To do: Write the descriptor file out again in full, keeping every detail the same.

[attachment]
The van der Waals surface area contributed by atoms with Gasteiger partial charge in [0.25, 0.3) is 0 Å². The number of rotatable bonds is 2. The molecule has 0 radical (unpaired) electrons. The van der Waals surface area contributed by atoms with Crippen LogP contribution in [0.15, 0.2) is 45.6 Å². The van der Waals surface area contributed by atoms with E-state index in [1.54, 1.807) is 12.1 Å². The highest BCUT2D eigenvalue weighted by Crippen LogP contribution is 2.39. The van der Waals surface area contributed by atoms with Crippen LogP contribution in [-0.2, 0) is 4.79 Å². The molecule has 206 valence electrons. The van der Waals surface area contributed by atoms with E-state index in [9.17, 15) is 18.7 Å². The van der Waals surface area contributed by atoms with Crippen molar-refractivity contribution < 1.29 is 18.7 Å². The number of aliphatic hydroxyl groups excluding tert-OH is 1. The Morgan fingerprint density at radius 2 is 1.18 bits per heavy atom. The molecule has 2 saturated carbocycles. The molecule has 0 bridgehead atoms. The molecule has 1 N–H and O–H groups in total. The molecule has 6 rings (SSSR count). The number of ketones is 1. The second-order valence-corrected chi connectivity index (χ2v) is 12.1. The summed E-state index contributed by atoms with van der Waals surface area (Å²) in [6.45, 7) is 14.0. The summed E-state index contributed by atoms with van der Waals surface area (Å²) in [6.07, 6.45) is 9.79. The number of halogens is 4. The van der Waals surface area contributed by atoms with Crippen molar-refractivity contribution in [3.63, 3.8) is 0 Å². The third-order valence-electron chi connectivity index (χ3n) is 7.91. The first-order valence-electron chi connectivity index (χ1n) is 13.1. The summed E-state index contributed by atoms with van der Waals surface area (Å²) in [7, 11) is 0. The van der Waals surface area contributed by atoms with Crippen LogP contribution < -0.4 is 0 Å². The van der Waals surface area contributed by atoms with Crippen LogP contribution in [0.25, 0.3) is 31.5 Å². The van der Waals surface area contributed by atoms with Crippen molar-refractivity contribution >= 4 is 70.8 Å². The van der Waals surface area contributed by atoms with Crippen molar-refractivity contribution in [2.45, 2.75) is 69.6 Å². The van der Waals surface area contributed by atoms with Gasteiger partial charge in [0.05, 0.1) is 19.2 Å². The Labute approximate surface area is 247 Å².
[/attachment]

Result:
The van der Waals surface area contributed by atoms with Gasteiger partial charge in [0.25, 0.3) is 0 Å². The number of rotatable bonds is 2. The molecule has 0 radical (unpaired) electrons. The van der Waals surface area contributed by atoms with Crippen LogP contribution in [0.15, 0.2) is 45.6 Å². The van der Waals surface area contributed by atoms with E-state index in [1.54, 1.807) is 12.1 Å². The highest BCUT2D eigenvalue weighted by Crippen LogP contribution is 2.39. The van der Waals surface area contributed by atoms with Crippen LogP contribution in [-0.2, 0) is 4.79 Å². The molecule has 206 valence electrons. The van der Waals surface area contributed by atoms with E-state index in [9.17, 15) is 18.7 Å². The van der Waals surface area contributed by atoms with Crippen molar-refractivity contribution < 1.29 is 18.7 Å². The number of aliphatic hydroxyl groups excluding tert-OH is 1. The Morgan fingerprint density at radius 2 is 1.18 bits per heavy atom. The molecule has 2 saturated carbocycles. The molecule has 0 bridgehead atoms. The molecule has 1 N–H and O–H groups in total. The molecule has 6 rings (SSSR count). The number of ketones is 1. The second-order valence-corrected chi connectivity index (χ2v) is 12.1. The summed E-state index contributed by atoms with van der Waals surface area (Å²) in [6.45, 7) is 14.0. The summed E-state index contributed by atoms with van der Waals surface area (Å²) in [6.07, 6.45) is 9.79. The number of halogens is 4. The van der Waals surface area contributed by atoms with Crippen molar-refractivity contribution in [3.63, 3.8) is 0 Å². The third-order valence-electron chi connectivity index (χ3n) is 7.91. The first-order valence-electron chi connectivity index (χ1n) is 13.1. The summed E-state index contributed by atoms with van der Waals surface area (Å²) in [7, 11) is 0. The van der Waals surface area contributed by atoms with Crippen LogP contribution < -0.4 is 0 Å². The van der Waals surface area contributed by atoms with Crippen LogP contribution in [0.25, 0.3) is 31.5 Å². The van der Waals surface area contributed by atoms with Crippen molar-refractivity contribution >= 4 is 70.8 Å². The van der Waals surface area contributed by atoms with Crippen molar-refractivity contribution in [2.45, 2.75) is 69.6 Å². The van der Waals surface area contributed by atoms with Gasteiger partial charge in [0.05, 0.1) is 19.2 Å². The Labute approximate surface area is 247 Å².